What is DAFWA’s role?
A RBG can be formed through consultation with DAFWA, or independent of DPIRD if no public funding is required. However, if any group seeks recognition from the Minister, the department’s advice will be essential.
DPIRD will be involved if there is a DPR determined in the RBG’s area. The department must approve the pest plan and budget. Also, DPIRD manages the DPA through which groups can access rate and matched funds. RBGs need to report to the department on performance and expenditure of public funds.
Besides the departments statutory role (i.e. in administration and accounting for public funding expenditure), the roles for DPIRD will assist a RBG to become established and recognised. After a RBG is established, the partnership arrangements between the RBG and DAFWA should be agreed to under a Memorandum of Understanding (MOU).
It is anticipated that RBGs may establish similar partnership arrangements with other organisations.
The department will undertake roles within partnership arrangements that are appropriate to a government agency. DPIRD's roles will not replace the responsibilities of landholders to control declared pests on their land, but instead will add to their capacity to do so through RBGs.
Priorities for the department are in preventing new incursions of priority pest animals and weeds and in ensuring eradication where new incursions do occur. This is the most significant role for government and is the most cost-effective use of public resources.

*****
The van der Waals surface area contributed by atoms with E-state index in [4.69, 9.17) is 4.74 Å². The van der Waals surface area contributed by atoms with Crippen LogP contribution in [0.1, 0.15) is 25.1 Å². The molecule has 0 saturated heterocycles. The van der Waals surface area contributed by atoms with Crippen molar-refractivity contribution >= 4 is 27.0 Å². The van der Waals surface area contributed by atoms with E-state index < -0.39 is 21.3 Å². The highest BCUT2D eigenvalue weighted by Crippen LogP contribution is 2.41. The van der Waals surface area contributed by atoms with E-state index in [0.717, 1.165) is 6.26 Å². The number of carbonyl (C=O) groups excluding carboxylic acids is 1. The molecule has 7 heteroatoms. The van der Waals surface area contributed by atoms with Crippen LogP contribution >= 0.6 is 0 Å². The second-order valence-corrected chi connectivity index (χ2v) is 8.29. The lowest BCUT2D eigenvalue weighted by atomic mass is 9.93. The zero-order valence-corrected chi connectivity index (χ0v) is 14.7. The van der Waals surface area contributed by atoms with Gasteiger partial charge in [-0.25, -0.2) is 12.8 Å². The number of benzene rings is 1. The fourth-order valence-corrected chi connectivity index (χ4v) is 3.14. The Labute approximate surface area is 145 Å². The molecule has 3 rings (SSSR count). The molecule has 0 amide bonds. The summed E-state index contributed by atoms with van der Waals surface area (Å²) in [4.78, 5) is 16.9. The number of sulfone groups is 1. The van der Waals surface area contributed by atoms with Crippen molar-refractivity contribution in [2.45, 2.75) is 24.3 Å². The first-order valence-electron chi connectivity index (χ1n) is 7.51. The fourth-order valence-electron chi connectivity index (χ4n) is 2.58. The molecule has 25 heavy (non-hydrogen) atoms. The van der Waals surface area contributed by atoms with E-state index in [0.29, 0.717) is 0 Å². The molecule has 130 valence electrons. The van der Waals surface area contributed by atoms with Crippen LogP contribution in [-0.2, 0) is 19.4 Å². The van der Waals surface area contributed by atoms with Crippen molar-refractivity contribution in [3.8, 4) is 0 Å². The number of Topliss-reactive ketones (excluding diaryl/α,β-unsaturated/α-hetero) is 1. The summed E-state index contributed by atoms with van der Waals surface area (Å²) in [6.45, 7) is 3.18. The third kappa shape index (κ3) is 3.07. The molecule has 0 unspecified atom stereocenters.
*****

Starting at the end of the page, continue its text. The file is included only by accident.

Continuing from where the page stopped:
The non-statutory roles that DPIRD can contribute to RBGs through partnership arrangements include:
- providing initial information about declared pests (occurrence, distribution, impacts, ecology etc.)
- advice on administration, coordination and good governance
- assistance with strategic and operational planning, and with budgeting
- advice on ‘best practice’ control, including updates of new information
- advice on statutory obligations of RBGs, including compliance with animal welfare, occupational health and safety or other associated standards
- training to build community or industry capacity to control declared pests
- assistance to address gaps in current knowledge about control of declared pests, and
- assessment of impacts and of the return to investment in control of declared pests.
The department may also perform compliance services under the BAM Act within its resources. For established declared pests, regulation is considered a ‘last-resort’ and would only be applied when landholders fail to control declared pests at a level that meets community expectations and where DPIRD considers it to be feasible and a reasonable action to take.
Regulation and compliance enforcement alone are not effective control mechanisms for wide-spread and established pests unless undertaken with a range of other management mechanisms delivered through a community coordinated approach.